Techniques for handling multiple concurrent data flows are also described in U.S. Pat. No. 6,584,581, issued Jun. 24, 2003, and U.S. Pat. No. 6,654,907, issued Nov. 25, 2003, the entire contents of which are hereby incorporated by reference.

FIG. 5b shows details of how the work element processor 500b operates and how the subgraph of FIG. 5a relates to some of the higher-level nodes from FIGS. 3a, 3b, and 4, forming a provider graph 501. In some examples, as shown in FIG. 5b, the work element processor 500b further partition work elements to be operated on by multiple instances 550a, 550b, 550c of a subgraph 550. An instance 550a is selected from a pool of available instances of the processes associated with the graph nodes within the subgraph 550. Initially, a work element 408i is received by the partition node 552. The node 552 has access to the several instances 550a, 550b, 550c of the subgraph 550. The outputs of each instance are received by a gather node 554. The subgraph 550 may in turn call outside processes, such as services or other subgraphs, which may slow the handling of work by those nodes.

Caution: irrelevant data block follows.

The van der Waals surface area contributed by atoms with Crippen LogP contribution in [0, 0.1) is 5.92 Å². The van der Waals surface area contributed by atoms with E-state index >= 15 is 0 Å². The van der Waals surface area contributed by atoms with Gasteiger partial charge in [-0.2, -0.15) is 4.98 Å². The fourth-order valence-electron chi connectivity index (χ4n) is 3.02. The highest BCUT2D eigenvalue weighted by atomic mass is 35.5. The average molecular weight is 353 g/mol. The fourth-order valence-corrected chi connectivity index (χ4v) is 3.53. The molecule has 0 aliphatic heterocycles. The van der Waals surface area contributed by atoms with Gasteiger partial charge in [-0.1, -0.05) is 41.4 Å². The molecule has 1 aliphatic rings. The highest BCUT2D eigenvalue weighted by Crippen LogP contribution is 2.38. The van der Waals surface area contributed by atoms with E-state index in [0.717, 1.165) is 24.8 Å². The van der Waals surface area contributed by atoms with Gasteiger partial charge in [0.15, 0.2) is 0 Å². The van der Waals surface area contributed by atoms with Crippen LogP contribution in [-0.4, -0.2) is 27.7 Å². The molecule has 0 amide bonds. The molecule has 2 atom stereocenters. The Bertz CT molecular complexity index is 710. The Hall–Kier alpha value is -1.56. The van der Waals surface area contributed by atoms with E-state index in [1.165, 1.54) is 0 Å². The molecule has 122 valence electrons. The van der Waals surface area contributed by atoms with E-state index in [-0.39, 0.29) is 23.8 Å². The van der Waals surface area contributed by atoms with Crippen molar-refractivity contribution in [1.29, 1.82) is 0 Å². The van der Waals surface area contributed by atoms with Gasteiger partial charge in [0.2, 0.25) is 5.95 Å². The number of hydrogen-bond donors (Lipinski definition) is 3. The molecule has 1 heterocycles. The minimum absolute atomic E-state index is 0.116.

In previous systems, a partition component similar to node 552 would have partitioned a single work element 514 into separate components and sent one component to each instance 550i (where i is a, b, or c). The gather node 554 would have waited until each instance returned an output before combining the outputs into a single output for that work element, eliminating the possibility of concurrency. To maintain the pipeline, the partition node may have sent a delimiter through each instance after the work element so that the gather component would know that the work element was completed when the delimiter was received from each instance. In some examples, the delimiters would be sent after a set of multiple work elements that are handled by a given node in a given phase of the pipeline.